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|That morning visit
Written by Rae
(10/14/2008 4:36 a.m.)
in consequence of the missive, Lucky he didn't visit..., penned by Moni
He goes to some lengths to set that first meeting up, in a way that might occasion least pain to both sides. He turns down the offer of breakfasting at the Cottage - publicly on the grounds of the child's illness and not wishing to inconvenience Mary, but saves Anne from having to sit down at a table with him for any length of time when they first meet again.
He then insists on Charles going ahead to warn the Cottage that he is coming, in spite of Charles saying it is not necessary, giving Anne a chance to ready herself for the meeting. He is in and out pretty quickly, says nothing difficult, is polite. He may even have been waiting for her to give a clue as to how they were to behave but she, as we know, is so overwhelmed she cannot do more than curtsey.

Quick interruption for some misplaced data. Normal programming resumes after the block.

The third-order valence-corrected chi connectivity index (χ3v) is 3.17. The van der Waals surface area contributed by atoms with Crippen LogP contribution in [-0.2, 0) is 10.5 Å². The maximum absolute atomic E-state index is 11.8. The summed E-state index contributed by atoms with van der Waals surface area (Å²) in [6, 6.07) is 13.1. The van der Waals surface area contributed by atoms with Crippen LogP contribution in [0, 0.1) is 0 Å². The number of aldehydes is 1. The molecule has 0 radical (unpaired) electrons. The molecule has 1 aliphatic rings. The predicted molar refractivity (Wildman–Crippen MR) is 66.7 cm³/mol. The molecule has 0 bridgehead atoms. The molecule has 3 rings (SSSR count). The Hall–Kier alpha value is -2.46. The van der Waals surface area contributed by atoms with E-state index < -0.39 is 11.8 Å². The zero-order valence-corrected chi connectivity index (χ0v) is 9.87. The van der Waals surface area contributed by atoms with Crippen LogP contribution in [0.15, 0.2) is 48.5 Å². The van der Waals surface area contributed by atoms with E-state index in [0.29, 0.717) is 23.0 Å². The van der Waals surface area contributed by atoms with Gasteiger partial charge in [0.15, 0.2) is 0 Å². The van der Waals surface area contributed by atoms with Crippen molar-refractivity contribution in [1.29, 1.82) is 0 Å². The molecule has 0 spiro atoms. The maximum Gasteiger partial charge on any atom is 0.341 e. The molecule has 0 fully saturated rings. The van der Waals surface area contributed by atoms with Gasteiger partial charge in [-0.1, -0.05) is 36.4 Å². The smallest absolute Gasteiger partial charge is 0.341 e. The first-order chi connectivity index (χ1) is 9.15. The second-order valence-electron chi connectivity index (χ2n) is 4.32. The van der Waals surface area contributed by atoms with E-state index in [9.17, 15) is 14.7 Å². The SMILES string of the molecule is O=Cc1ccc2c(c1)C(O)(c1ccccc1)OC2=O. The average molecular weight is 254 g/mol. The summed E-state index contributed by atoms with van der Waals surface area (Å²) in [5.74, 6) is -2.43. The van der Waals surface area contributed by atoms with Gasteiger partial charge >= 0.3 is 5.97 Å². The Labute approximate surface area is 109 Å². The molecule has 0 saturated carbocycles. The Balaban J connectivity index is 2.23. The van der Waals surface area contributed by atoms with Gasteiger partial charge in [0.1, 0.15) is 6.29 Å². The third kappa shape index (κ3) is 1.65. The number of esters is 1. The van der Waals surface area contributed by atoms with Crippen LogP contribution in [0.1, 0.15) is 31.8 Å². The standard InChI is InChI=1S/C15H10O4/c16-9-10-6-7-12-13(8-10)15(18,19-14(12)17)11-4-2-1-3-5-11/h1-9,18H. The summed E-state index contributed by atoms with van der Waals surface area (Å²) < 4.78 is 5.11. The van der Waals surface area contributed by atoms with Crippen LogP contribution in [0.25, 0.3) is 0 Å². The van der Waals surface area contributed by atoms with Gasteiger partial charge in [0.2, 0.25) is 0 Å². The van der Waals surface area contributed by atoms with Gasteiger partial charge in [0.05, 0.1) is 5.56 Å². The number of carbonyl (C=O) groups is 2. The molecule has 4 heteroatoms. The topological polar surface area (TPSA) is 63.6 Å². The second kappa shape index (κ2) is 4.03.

All in all, given that they were going to meet at some point, I think he shows a fair degree of tact and kindness that morning.
I also think that he is as overwhelmed and flustered as she is by their meeting - just better at not showing it. His remark, which he makes in response to Henrietta's direct question, suggest this.
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